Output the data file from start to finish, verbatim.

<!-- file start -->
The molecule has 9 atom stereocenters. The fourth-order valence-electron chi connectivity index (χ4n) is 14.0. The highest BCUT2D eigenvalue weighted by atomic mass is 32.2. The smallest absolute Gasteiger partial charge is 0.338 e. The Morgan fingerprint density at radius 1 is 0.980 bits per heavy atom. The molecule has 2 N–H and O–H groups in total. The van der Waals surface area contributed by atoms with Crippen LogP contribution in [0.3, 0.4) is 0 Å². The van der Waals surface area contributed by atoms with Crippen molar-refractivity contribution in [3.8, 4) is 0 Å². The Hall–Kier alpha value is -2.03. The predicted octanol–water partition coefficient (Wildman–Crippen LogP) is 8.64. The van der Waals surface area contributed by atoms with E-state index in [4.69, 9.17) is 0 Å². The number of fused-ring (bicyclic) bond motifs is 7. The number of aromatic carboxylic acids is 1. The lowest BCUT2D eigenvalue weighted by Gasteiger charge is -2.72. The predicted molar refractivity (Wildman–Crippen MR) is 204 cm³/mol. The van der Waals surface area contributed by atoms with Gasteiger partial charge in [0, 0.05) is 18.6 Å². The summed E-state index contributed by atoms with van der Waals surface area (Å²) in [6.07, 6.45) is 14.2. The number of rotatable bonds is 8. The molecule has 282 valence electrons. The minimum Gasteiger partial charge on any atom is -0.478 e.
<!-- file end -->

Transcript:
The molecule has 9 atom stereocenters. The fourth-order valence-electron chi connectivity index (χ4n) is 14.0. The highest BCUT2D eigenvalue weighted by atomic mass is 32.2. The smallest absolute Gasteiger partial charge is 0.338 e. The Morgan fingerprint density at radius 1 is 0.980 bits per heavy atom. The molecule has 2 N–H and O–H groups in total. The van der Waals surface area contributed by atoms with Crippen LogP contribution in [0.3, 0.4) is 0 Å². The van der Waals surface area contributed by atoms with Crippen molar-refractivity contribution in [3.8, 4) is 0 Å². The Hall–Kier alpha value is -2.03. The predicted octanol–water partition coefficient (Wildman–Crippen LogP) is 8.64. The van der Waals surface area contributed by atoms with E-state index in [4.69, 9.17) is 0 Å². The number of fused-ring (bicyclic) bond motifs is 7. The number of aromatic carboxylic acids is 1. The lowest BCUT2D eigenvalue weighted by Gasteiger charge is -2.72. The predicted molar refractivity (Wildman–Crippen MR) is 204 cm³/mol. The van der Waals surface area contributed by atoms with Gasteiger partial charge in [0, 0.05) is 18.6 Å². The summed E-state index contributed by atoms with van der Waals surface area (Å²) in [6.07, 6.45) is 14.2. The number of rotatable bonds is 8. The molecule has 282 valence electrons. The minimum Gasteiger partial charge on any atom is -0.478 e.